Care 4 Chendamangalam, which works with weavers in Kerala, brings the eponymous GI-tagged sari for a fund-raiser exhibition to Bengaluru
Chendamangalam is a small city close to Ernakulam that stands on the crossroads of three rivers and centuries of historical past and tradition. Dotted with Jewish, Christian, Muslim and Hindu locations of worship, the city was half of the traditional port complicated of Muziris and recognized for its fantastic cotton spun right here by the Devanga Chettiars, a neighborhood of weavers initially from Karnataka.
When the rivers ran riot throughout the Kerala floods of 2018, they not solely threw sludge and mildew on the looms, yarns and completed items of the Chendamanagalam cluster of weavers, additionally they took with them the desires and future of a neighborhood already struggling to remain afloat.
Meera Mammen, vice chairman — welfare, MRF, awoke one morning in August that 12 months, her WhatsApp flooded with appeals to save lots of the weavers and their looms. When she visited the city, which has practically 600 weavers, she was distressed by the extent of destruction and reached out to buddies who may assist. It resulted in an initiative known as Care 4 Chendamangalam (C4C) helmed by Chennai-based trustees Preetha Reddy, vice chairman, Apollo Hospitals; Minnie Menon, jewelry designer; Thejomaye Menon, artist; and Shekar Sitaraman, hotelier, with Meera as managing trustee.
In a telephone interview, Minnie Menon says, “Shortly thereafter, Shekar and I visited Chendamangalam along with Meera. We assessed the havoc — worksheds were damaged, stocks were soaking wet. The weavers who met us had a sense of helplessness. Some of the societies were decades-old. We felt the need to restore normalcy in their lives; after all handloom is our national heritage. We identified and adopted a cluster of 42 women weavers, because women — when they are breadwinners — ensure their earnings go towards providing their families with a better life.”
The GI-tagged Chendamangalam sari is recognisable by its puliyilakara border, a skinny black line that runs abreast with the sari’s selvedge. With its extra-weft chuttikara and stripes and checks of various width, its look has modified little because the time of the Paliam household, as soon as prime ministers to the Cochin maharajas, who invited the Chettiars to settle right here and produce these handcrafted treasures.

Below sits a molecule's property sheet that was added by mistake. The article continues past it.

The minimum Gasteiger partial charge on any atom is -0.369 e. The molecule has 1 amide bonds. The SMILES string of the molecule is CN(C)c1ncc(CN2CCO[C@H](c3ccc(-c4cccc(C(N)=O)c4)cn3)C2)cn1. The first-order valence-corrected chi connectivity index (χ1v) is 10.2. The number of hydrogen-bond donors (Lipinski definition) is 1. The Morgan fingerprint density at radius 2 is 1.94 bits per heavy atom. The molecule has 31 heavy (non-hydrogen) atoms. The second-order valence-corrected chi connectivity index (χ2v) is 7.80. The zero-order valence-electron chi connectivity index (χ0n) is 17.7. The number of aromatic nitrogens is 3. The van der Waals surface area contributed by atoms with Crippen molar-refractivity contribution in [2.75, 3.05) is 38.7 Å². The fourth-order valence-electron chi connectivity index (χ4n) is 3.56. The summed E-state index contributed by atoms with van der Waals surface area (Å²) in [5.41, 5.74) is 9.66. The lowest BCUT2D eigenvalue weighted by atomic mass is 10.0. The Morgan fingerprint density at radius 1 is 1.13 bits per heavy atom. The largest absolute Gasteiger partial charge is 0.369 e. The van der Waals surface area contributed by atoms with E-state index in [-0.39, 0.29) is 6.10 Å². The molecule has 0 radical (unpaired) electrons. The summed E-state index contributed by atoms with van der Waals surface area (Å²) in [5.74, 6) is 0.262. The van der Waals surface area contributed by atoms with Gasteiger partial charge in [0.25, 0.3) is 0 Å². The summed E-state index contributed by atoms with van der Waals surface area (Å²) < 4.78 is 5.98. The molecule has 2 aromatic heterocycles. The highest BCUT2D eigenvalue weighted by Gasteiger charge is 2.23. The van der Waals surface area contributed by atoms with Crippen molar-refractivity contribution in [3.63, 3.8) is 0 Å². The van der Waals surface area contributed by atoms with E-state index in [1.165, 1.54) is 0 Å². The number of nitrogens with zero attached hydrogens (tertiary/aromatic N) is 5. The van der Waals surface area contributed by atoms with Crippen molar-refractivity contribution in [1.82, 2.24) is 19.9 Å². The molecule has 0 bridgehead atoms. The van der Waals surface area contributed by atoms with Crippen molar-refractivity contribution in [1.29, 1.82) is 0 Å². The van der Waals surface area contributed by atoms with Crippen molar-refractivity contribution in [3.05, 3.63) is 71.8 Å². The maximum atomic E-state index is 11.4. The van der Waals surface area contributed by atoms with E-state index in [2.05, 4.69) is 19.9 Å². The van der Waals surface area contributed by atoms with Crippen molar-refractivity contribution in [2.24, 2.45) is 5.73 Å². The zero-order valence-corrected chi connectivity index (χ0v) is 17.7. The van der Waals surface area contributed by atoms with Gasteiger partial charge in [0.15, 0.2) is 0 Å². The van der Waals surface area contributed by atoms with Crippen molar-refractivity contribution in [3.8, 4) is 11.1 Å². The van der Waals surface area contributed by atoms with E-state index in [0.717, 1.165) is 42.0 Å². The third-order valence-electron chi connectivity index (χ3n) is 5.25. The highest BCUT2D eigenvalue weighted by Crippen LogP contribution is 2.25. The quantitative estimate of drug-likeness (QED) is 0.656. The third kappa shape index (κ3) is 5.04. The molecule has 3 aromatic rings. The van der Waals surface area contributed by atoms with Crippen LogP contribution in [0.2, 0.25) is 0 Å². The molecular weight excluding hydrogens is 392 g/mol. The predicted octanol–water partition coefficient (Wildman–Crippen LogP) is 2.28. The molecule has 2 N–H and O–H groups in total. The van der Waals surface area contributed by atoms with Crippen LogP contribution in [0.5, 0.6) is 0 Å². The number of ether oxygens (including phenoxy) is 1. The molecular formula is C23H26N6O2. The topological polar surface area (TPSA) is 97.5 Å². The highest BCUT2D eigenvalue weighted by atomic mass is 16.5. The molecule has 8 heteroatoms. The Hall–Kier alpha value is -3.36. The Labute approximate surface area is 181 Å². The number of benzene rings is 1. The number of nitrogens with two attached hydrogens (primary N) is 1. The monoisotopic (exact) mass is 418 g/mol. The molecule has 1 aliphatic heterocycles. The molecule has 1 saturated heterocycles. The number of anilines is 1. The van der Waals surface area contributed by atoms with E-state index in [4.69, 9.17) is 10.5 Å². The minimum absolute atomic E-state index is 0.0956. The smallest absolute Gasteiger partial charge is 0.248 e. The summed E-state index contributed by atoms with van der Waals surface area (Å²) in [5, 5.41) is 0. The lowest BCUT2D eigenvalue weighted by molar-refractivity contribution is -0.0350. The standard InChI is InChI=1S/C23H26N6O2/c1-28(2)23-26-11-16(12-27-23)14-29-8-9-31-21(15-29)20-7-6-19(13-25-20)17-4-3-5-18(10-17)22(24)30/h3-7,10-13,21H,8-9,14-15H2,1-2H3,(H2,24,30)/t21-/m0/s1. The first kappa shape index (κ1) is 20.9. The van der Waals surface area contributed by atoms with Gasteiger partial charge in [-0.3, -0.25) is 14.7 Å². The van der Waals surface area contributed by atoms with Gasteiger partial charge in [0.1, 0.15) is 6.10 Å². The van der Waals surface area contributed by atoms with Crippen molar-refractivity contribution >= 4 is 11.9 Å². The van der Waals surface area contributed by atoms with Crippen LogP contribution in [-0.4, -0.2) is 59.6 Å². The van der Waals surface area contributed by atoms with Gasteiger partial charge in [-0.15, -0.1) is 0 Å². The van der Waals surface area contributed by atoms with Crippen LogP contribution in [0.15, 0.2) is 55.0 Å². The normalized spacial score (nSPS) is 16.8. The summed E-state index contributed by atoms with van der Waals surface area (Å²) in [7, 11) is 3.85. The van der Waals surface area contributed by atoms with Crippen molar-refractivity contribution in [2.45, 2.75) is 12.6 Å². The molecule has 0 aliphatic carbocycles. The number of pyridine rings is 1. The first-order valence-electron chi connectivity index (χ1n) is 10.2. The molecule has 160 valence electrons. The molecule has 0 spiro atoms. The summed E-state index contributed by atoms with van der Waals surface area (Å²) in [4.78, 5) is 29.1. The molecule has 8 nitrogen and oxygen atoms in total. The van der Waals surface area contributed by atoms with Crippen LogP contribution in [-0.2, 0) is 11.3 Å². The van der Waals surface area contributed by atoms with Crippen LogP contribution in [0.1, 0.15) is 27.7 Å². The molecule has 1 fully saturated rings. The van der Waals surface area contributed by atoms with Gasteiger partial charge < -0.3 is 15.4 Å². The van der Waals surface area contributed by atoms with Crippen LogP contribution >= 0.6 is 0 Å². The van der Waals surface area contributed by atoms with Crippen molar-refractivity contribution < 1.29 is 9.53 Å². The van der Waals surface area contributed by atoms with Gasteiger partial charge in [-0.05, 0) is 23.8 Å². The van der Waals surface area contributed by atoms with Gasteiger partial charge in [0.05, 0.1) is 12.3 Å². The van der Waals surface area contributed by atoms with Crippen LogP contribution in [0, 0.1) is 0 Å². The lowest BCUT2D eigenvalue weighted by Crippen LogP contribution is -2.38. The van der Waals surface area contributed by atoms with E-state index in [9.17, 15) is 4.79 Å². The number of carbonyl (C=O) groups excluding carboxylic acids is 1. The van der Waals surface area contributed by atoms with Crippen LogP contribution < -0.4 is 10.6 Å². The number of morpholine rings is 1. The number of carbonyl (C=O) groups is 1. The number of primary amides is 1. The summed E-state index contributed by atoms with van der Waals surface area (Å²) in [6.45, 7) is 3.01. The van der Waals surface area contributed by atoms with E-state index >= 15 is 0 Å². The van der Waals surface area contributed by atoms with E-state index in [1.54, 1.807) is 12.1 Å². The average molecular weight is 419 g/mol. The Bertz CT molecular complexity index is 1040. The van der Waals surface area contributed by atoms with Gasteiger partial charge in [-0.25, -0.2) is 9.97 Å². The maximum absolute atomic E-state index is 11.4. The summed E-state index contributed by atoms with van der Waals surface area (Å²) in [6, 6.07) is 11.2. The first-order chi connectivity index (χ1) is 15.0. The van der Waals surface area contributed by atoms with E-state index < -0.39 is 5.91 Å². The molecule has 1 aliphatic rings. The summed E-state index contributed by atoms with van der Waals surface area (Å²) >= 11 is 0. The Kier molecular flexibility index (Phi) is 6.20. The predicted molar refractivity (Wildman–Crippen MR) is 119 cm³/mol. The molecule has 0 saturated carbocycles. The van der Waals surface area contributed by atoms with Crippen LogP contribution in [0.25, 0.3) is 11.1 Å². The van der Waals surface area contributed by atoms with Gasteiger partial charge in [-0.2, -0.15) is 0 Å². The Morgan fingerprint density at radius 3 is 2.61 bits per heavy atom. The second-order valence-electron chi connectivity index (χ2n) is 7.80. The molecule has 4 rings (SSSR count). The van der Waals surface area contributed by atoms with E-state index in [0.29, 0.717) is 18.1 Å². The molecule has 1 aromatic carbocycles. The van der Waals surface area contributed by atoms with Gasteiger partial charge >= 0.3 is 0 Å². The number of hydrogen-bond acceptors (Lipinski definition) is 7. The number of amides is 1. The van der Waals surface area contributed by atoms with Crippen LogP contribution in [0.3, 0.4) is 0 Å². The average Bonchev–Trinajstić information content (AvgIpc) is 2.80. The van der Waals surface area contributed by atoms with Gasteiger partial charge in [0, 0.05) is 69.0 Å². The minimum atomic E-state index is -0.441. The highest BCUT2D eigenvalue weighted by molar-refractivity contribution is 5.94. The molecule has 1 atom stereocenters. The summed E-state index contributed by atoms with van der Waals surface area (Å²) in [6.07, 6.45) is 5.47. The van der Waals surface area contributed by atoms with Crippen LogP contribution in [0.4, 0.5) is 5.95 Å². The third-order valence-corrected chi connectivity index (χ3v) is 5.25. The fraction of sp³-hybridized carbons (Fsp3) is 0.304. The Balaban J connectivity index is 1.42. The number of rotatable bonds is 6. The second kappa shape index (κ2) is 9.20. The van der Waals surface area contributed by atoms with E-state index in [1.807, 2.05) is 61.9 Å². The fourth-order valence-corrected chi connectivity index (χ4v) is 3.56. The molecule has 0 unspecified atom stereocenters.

Meera says that “C4C has two objectives: the first is to revive the cluster that we have adopted, the second is to train the next generation”.
“The saris made from the fine-count cotton yarn of 120s, 100s and 80s take between two to four days of painstaking labour, depending on the design vocabulary,” says Minnie. “A 3-year roadmap was drawn up and we requested established Kochi-based designer Sreejith Jeevan, founder of the town’s widespread Rouka boutique, to come back on board. We collaborated with him to make sure design intervention, to attraction to the youthful era and a pan-India viewers. Innovations are consciously confined to the graphic-edged finishes and textures with the attribute kasavu zari borders. The result’s a stylish new tackle the traditional, Kerala handloom sari seen by a fashionable lens.”
C4C began interactions with the society of lady weavers in January 2019 and hopes to assist them reap advantages by 2021. “Our mission statement is to ‘Uplift, Upscale, Uphold’. The price range of the saris is between ₹3,300 and ₹7,500. We have held exhibitions in Kerala, and in Chennai and Coimbatore but we have not broken even yet; COVID-19 has certainly not helped either. Our first exhibition in Bangalore, is still part of the journey of recovery for the weavers,” says Minnie.
The exhibition is on from September 21-26, 11 am to 7 pm at Vermilion House, 78/1 Benson Cross Street, Benson Town, Bengaluru. For particulars, name 9986364168 or electronic mail [email protected]